It’s Only All About the Champions Trophy

If you thought that the choker tag was haunting the Proteas after the first game, then you are dead wrong.

getty images
The new number one ODI bowler, Kagiso Rabada, celebrating the early wicket of Jason Roy in what soon would be a colossal collapse. Image from: ©Getty Images

Just a general wrap up of the series:

Much to the contrasting result for South Africa, it was quite an interesting one.

The first ODI was won quite convincingly by the hosts for 72 runs, with Captain Morgan scoring 107 and Moeen Ali scoring a blitz 77 to propel England to 339 runs. South Africa could not keep the momentum going with their batting, as wickets were falling in quick succession, giving Chris Woaks 4-38 after eight overs. Amla and du Plessis did manage to put up a 112-run partnership, but it was no use as a collapse ensued after they went out. The visitors were bowled out for 267 with Hashim Amla and Faf du Plessis being the top scorers with 73 and 67 respectively. This match just seemed like the Proteas were not in it, with Kagiso Rabada bowling 3 no-balls, and being a tad expensive. Cricket fans who love to hate South Africa were sitting at the edge of their seat, going blue in the face, getting ready to scream the dreaded “chokers” tag on any social networking site they could, but they had to hold out for the next game to see the outcome of that one.

Ah, the second ODI that occurred three days later. If you thought that the choker tag was haunting the Proteas after the first game, then you are dead wrong. This second ODI had most South African fans on the edge of their seat come the last ten balls of their batting innings. The English had, again, put up a score well over 300 – 330 to be exact. With the ball, the Proteas were quite expensive, with Andile Phehlukwayo and Chris Morris going for 74 and 66 respectively. The fielding was just as reckless, with a few catches being out down: Ben Stokes was dropped twice. A tough ask for South Africa, no doubt, but all that was needed for the chase to be successful was for a collapse like in the previous game to not happen again, and to not lose wicket early. Amla and de Kock managed put up a 50-run opening partnership, when Amla’s wicket fell after scoring 26, and AB and de Kock put up 96 more runs together. Maybe I can speak for everyone when I say that many people knew England was going to lose by the way Morris and Miller were batting. The two explosive batsmen put up 62 runs (could have been 4 more, but…) for the 6th wicket, with Miller ending on 71 not out. I explicitly remember hearing the commentator say that this was now our game to lose, and agreeing with him, as South Africa needed a run a ball to win and level the series. England’s bowling in the last over was tight, a wide was bowled but was not called, and Wood had managed to concede no more than four runs. England had taken an unassailable lead in the series, leaving the last game as a dead rubber. Remember the cricket trolls I spoke about earlier? They were having a field day on Twitter and Facebook.

Then came the third ODI. Dead rubber. To some, not important. To South Africa, a quest for pride and confidence going into the Champions Trophy. Fantastic bowling by Rabada and Parnell had England frowning and reeling at 20-6 after 5 overs into the game: the worst ODI starting total for any team. Johnny Bairstow, alongside debutant Toby Roland-Jones, managed to hold anchor to propel the hosts to 153 all-out. An easy chase for South Africa on a grassy pitch which was apparently not good enough for Eoin Morgan and his troops as he stated in a press-conference after the series. South Africa won the final match by 7 wickets; with Rabada taking man-of-the-match for his terrific bowling spell of 4-39. Cricket trolls, you ask? Still going nuts on South Africa not managing to win the second ODI.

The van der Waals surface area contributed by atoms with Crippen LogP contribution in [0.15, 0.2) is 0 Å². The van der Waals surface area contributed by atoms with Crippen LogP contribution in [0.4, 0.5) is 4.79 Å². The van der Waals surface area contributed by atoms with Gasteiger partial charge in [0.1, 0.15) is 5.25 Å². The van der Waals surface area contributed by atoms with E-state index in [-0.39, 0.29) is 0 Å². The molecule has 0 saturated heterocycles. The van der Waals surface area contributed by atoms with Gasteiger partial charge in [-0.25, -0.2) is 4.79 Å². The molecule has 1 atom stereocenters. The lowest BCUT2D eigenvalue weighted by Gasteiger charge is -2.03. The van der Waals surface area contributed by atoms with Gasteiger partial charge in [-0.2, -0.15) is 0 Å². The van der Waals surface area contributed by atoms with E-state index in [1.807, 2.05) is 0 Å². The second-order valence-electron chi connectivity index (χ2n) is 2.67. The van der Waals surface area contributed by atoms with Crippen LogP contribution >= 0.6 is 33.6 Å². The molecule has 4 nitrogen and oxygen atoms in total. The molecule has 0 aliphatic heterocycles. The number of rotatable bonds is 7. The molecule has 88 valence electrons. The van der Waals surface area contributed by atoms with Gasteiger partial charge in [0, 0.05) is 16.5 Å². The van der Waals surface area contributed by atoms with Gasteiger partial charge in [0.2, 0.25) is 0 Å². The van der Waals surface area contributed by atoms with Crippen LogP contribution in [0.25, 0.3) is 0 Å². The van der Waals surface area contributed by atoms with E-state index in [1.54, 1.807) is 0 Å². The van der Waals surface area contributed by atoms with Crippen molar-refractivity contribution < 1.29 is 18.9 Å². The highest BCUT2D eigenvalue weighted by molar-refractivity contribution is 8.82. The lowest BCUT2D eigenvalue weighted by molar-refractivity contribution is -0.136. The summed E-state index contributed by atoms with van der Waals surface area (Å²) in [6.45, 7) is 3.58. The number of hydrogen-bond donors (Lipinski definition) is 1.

An overall good series to watch, as we saw England’s complacency get the better of them in the final game, and South Africa’s selectors, some sports journos, players, and wonderful coach Russell Domingo not really regarding this series as important by constantly referring to this series as a warm up. Not really what it was stated as on the itinerary, but okay. South Africa have got to get their combinations right before their first match on Saturday 3rd June against Sri Lanka in their opening game of the apparently more important Champions Trophy tournament. Rabada was the only bowler in the SA squad to show promise as a wicket-taker in the series, but who will partner him in opening the bowling? Parnell? Morris? Morkel? Is Morkel even bowling well enough to not break down during an innings in a match this tournament? I guess what I’m asking is, is Morkel going to be completely match fit for the whole tournament?

My predicting starting XI for the tournament will look a little like this, pitch dependent of course. No need to really bat down the order, so I will not suggest any more than two all-rounders in the squad. That’s what the top six is for.

  1. de Kock (wk)
  2. Amla
  3. du Plessis
  4. de Villiers (Capt.)
  5. Duminy (I detest him too, but a spin option maybe)
  6. Miller (not one of my favourites, but he can be a deadly run-scorer when necessary)
  7. Morris
  8. Phehlukwayo/Parnell (if absolutely necessary)
  9. Rabada
  10. Morkel (provided he is indeed match-fit, he will be a very big help to Rabada in the opening overs)
  11. Tahir

 

A hearty congratulations to the England team for winning the series 2-1 over South Africa. As well as a big congratulations to Kagiso Rabada for moving up to the number one ODI bowler in the world, overtaking Imran Tahir, who is now in the second spot. The top three ODIs bowlers are now Kagiso Rabada, Imran Tahir, and Mitchell Starc of Australia.